Iceland Poppies: Spring Chameleons of the Bouquet Blueprint

Spring is a season filled with anticipation.  The Earth softens, the pastures begin their transition from muted gold to bright green, and the first flower buds unfurl to reveal their colors. Among the blooms of spring, Iceland poppies are a must-grow, in my opinion, not just for their delicate beauty and the thrilling unpredictability of their hues – but also because of their versatility within the Bouquet BlueprintTM.

From Buds to Blooms: Poppies' Pivotal Place in the Bouquet Blueprint

In terms of its role in the Blueprint framework, which relies on six different floral types to create mixed bouquets, the Iceland poppy (Papaver nudicaule) is a floral shapeshifter. In its bud or semi-open form, we nestle it among other blooms, where it plays a supportive role as a Foundation Flower. This stage of bloom is the one you’ll most often see in our mixed bouquets, as its partially open state gives a preview of its ultimate beauty while still ensuring a longer vase life for our customers than if it were fully open. Because, while poppies have many virtues, exceptionally long vase life, sadly, is not one of them.

Whether tucked into a bouquet where the parrot tulips are the focal flower (left) or as part of an installation that includes peonies (right), Iceland poppies are well-suited to the role of a Foundation Flower.

Iceland poppies have a longer vase life than other poppies, such as Corn poppies (Papaver rhoeas) or Breadseed poppies (Papaver somniferum), which is why those other varieties don't find their way into our fields. Despite their stunning beauty, the ephemeral vase life of these other Papaver species simply doesn't align with the value we place on longevity in the vase.

Iceland poppies can vary tremendously in size.  Particularly with the large, “Hummingbird” varietal – my top poppy choice for use as a cut flower – some will open into flowers that are easily four to five inches (10-13 centimeters) in diameter and are easily elevated to the role of a Focal Flower.

When a large Iceland poppy is fully open, it can easily hold its own as a Focal Flower. 

Smaller blooms, which we see more often towards the end of the poppy season or that cultivars like “Champagne Bubbles” tend to produce, are exceptional Floater Flowers. Their paper-like petals give them a delicate presence that excels in that category’s role in “floating” above the rest of the bouquet.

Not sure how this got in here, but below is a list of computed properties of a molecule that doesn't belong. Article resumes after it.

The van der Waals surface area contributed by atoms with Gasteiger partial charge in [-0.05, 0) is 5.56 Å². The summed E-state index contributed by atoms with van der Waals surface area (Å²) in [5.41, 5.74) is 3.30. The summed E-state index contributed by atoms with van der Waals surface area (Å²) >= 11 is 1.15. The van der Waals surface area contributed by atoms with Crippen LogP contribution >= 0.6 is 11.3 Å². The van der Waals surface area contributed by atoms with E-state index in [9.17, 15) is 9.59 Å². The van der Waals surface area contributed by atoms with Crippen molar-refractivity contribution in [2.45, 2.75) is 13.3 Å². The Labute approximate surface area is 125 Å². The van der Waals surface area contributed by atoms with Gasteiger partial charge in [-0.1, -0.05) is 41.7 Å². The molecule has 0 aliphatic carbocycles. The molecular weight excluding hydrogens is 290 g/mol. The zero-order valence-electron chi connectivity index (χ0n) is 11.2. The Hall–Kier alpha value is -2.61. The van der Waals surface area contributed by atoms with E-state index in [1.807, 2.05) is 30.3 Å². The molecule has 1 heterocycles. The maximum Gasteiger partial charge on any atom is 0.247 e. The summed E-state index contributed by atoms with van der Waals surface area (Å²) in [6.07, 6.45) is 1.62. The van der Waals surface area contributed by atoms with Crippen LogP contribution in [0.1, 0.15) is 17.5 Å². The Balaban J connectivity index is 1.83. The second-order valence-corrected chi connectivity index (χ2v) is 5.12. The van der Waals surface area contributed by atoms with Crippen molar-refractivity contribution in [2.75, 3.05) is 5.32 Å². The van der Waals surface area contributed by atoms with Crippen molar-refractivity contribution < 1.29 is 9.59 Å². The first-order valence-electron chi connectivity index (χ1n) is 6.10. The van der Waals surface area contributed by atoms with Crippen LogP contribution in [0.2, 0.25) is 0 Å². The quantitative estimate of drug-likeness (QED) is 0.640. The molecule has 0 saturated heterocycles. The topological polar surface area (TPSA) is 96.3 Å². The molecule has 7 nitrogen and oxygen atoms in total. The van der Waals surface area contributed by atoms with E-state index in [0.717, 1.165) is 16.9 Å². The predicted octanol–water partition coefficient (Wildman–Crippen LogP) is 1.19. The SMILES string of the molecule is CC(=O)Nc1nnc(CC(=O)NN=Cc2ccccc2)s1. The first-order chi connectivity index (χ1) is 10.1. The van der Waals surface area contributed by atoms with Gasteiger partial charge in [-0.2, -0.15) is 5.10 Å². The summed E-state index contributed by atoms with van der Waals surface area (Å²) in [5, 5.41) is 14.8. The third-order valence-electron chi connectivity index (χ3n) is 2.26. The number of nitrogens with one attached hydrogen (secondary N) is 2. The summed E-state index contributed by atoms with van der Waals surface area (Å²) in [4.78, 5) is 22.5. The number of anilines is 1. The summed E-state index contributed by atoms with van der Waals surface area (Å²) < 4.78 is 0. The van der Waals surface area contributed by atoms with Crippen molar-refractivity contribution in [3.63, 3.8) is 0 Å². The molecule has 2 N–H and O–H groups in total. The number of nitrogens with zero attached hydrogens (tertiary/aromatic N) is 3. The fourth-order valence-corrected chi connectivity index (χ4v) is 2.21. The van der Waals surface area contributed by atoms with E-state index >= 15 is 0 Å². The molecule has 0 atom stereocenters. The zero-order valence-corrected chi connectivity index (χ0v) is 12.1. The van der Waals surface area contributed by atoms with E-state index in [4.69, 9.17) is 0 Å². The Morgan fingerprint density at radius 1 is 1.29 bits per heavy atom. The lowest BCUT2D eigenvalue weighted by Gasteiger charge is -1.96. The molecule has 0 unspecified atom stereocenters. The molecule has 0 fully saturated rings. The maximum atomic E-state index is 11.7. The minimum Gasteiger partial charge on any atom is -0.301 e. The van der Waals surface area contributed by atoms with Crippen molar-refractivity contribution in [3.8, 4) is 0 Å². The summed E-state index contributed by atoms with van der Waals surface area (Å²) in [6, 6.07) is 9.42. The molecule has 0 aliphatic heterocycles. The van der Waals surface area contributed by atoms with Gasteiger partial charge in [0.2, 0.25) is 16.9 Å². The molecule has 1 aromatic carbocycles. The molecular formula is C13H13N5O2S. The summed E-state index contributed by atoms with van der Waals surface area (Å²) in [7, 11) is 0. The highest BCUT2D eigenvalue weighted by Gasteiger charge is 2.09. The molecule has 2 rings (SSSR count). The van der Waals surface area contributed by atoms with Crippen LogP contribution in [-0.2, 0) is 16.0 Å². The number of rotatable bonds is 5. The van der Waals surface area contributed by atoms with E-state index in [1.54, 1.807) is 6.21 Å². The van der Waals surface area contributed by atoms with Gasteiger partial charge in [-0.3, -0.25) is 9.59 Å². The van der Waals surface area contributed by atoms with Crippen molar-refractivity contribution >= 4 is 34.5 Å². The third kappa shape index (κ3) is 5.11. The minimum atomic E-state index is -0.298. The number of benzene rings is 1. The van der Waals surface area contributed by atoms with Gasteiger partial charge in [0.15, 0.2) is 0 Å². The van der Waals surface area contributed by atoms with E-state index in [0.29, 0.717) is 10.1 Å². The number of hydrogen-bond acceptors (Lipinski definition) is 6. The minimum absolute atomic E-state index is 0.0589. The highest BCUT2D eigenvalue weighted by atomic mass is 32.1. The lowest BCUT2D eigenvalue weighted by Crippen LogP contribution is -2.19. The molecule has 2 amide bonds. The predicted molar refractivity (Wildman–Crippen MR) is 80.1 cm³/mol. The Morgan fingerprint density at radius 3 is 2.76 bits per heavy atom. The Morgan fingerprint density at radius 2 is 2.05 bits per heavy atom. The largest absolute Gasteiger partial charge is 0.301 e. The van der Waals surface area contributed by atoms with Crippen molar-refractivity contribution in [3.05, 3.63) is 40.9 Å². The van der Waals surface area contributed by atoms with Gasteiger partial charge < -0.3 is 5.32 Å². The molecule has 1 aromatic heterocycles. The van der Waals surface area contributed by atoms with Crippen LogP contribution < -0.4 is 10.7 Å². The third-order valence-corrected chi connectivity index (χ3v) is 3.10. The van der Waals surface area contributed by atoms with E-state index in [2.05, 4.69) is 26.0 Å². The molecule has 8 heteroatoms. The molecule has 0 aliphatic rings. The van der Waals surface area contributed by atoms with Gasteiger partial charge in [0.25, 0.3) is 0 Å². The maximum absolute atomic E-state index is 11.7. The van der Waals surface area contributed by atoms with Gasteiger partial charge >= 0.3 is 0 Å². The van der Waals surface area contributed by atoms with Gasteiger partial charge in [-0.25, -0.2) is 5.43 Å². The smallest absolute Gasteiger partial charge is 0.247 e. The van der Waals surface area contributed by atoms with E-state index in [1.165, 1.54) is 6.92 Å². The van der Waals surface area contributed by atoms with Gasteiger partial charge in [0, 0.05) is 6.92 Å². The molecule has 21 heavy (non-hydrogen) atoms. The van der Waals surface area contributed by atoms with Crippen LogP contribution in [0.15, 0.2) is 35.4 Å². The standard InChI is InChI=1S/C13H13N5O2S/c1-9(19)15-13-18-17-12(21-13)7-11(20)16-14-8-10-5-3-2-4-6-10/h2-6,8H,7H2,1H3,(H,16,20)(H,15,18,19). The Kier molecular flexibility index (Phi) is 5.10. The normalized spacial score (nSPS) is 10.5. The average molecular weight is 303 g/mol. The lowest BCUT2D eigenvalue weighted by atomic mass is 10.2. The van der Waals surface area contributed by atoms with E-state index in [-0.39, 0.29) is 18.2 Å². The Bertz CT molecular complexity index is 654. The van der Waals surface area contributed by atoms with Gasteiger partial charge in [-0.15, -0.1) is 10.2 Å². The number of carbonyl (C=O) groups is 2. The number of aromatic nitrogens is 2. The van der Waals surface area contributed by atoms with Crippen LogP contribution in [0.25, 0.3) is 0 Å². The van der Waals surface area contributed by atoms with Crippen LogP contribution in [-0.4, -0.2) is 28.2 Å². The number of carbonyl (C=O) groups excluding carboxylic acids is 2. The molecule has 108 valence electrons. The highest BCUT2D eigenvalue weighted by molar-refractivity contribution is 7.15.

Even a medium-sized poppy can take on the Floater Flower role, when it's part of a large compote arrangement.

This transformative quality of Iceland poppies can be used to advantage within the Blueprint framework. For example, we will sometimes use a fully open Iceland poppy in a mixed bouquet as a time-limited Focal Flower.  It holds the Focal position for a couple of days, after which it begins its graceful decline, shedding its petals one by one and giving other Focal Flowers within the bouquet – such as peonies or double tulips – time to open fully and assume the Focal role. 

Hunting Hues Among Sherbet Shades

As much as their versatility, form, and texture ensure Iceland poppies are a staple in our fields year after year, it's their deliciously vivid colors that truly captivate me. Their blossoms span the warm spectrum of sherbet hues — from lemon yellow to creamy orange and pink, and even pristine white. Their tones range from the softest blush to the most saturated, traffic-cone orange.

Iceland poppies yield two colors, in particular, that I find utterly irresistible: a pink with just a whisper of orange, too subtle to be called salmon and more akin to the vibrant blush on a watermelon’s flesh. Then there's a transitional shade that straddles yellow and orange—richer than the pulp of a Meyer lemon (which is thought to come from a cross between an orange and lemon, and a staple of my childhood thanks to a small but wildly productive tree in our backyard in California), yet not as intense as the vivid orange tones of saffron. The closest representation of this elusive yellow-orange hue I can think of is the color of the yolks in the eggs laid by our beloved, backyard hens—a hue that is neither fully orange nor purely yellow and a far cry from the paler yellow of store-bought eggs.

The rainbow sherbet hues of Iceland poppies make my mouth water, but it's the occasional watermelon-pink flowers (center) and the yellow-orange ones that I eagerly search the poppy row for every year.